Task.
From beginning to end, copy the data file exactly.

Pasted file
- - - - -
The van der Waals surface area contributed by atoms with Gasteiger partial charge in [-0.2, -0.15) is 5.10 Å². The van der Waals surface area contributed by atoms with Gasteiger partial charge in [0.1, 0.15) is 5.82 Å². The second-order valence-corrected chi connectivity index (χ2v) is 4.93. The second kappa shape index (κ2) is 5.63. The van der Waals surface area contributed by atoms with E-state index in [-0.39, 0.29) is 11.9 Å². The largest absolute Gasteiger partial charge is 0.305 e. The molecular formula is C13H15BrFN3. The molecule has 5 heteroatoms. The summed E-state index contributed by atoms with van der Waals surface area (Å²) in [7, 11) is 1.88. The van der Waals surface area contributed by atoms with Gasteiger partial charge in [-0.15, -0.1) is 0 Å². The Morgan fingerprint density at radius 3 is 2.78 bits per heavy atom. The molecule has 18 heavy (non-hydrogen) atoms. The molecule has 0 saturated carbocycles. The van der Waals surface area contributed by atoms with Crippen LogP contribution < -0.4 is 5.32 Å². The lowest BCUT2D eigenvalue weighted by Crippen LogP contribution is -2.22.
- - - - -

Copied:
The van der Waals surface area contributed by atoms with Gasteiger partial charge in [-0.2, -0.15) is 5.10 Å². The van der Waals surface area contributed by atoms with Gasteiger partial charge in [0.1, 0.15) is 5.82 Å². The second-order valence-corrected chi connectivity index (χ2v) is 4.93. The second kappa shape index (κ2) is 5.63. The van der Waals surface area contributed by atoms with E-state index in [-0.39, 0.29) is 11.9 Å². The largest absolute Gasteiger partial charge is 0.305 e. The molecular formula is C13H15BrFN3. The molecule has 5 heteroatoms. The summed E-state index contributed by atoms with van der Waals surface area (Å²) in [7, 11) is 1.88. The van der Waals surface area contributed by atoms with Gasteiger partial charge in [-0.15, -0.1) is 0 Å². The Morgan fingerprint density at radius 3 is 2.78 bits per heavy atom. The molecule has 18 heavy (non-hydrogen) atoms. The molecule has 0 saturated carbocycles. The van der Waals surface area contributed by atoms with Crippen LogP contribution < -0.4 is 5.32 Å². The lowest BCUT2D eigenvalue weighted by Crippen LogP contribution is -2.22.